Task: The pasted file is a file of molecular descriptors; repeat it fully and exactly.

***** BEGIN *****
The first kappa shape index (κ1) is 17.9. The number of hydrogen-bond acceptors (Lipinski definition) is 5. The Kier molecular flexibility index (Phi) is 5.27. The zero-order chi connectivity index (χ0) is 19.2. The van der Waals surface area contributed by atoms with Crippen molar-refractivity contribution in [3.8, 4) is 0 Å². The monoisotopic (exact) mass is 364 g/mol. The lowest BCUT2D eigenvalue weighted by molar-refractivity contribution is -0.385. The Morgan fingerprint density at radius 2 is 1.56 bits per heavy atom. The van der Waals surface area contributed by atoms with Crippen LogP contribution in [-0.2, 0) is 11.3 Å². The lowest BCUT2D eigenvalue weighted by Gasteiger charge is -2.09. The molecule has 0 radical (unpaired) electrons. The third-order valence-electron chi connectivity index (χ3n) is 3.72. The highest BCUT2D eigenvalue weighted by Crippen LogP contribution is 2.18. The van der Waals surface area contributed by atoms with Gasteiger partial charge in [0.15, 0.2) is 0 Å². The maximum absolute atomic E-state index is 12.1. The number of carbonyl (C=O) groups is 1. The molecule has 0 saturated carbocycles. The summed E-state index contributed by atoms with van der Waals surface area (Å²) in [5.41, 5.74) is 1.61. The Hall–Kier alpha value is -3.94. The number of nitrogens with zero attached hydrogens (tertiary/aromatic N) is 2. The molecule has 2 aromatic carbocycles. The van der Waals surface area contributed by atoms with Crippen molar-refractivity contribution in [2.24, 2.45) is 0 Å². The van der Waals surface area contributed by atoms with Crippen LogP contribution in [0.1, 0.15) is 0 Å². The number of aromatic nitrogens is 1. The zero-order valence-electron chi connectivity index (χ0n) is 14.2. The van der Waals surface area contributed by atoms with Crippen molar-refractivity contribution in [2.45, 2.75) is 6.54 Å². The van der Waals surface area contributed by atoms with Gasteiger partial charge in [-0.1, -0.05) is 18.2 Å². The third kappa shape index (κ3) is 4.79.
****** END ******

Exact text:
The first kappa shape index (κ1) is 17.9. The number of hydrogen-bond acceptors (Lipinski definition) is 5. The Kier molecular flexibility index (Phi) is 5.27. The zero-order chi connectivity index (χ0) is 19.2. The van der Waals surface area contributed by atoms with Crippen molar-refractivity contribution in [3.8, 4) is 0 Å². The monoisotopic (exact) mass is 364 g/mol. The lowest BCUT2D eigenvalue weighted by molar-refractivity contribution is -0.385. The Morgan fingerprint density at radius 2 is 1.56 bits per heavy atom. The van der Waals surface area contributed by atoms with Crippen LogP contribution in [-0.2, 0) is 11.3 Å². The lowest BCUT2D eigenvalue weighted by Gasteiger charge is -2.09. The molecule has 0 radical (unpaired) electrons. The third-order valence-electron chi connectivity index (χ3n) is 3.72. The highest BCUT2D eigenvalue weighted by Crippen LogP contribution is 2.18. The van der Waals surface area contributed by atoms with Gasteiger partial charge in [0.15, 0.2) is 0 Å². The maximum absolute atomic E-state index is 12.1. The number of carbonyl (C=O) groups is 1. The molecule has 0 saturated carbocycles. The summed E-state index contributed by atoms with van der Waals surface area (Å²) in [5.41, 5.74) is 1.61. The Hall–Kier alpha value is -3.94. The number of nitrogens with zero attached hydrogens (tertiary/aromatic N) is 2. The molecule has 2 aromatic carbocycles. The van der Waals surface area contributed by atoms with Crippen molar-refractivity contribution in [2.24, 2.45) is 0 Å². The van der Waals surface area contributed by atoms with Crippen LogP contribution in [0.1, 0.15) is 0 Å². The number of aromatic nitrogens is 1. The zero-order valence-electron chi connectivity index (χ0n) is 14.2. The van der Waals surface area contributed by atoms with Crippen molar-refractivity contribution in [2.45, 2.75) is 6.54 Å². The van der Waals surface area contributed by atoms with Gasteiger partial charge in [-0.1, -0.05) is 18.2 Å². The third kappa shape index (κ3) is 4.79.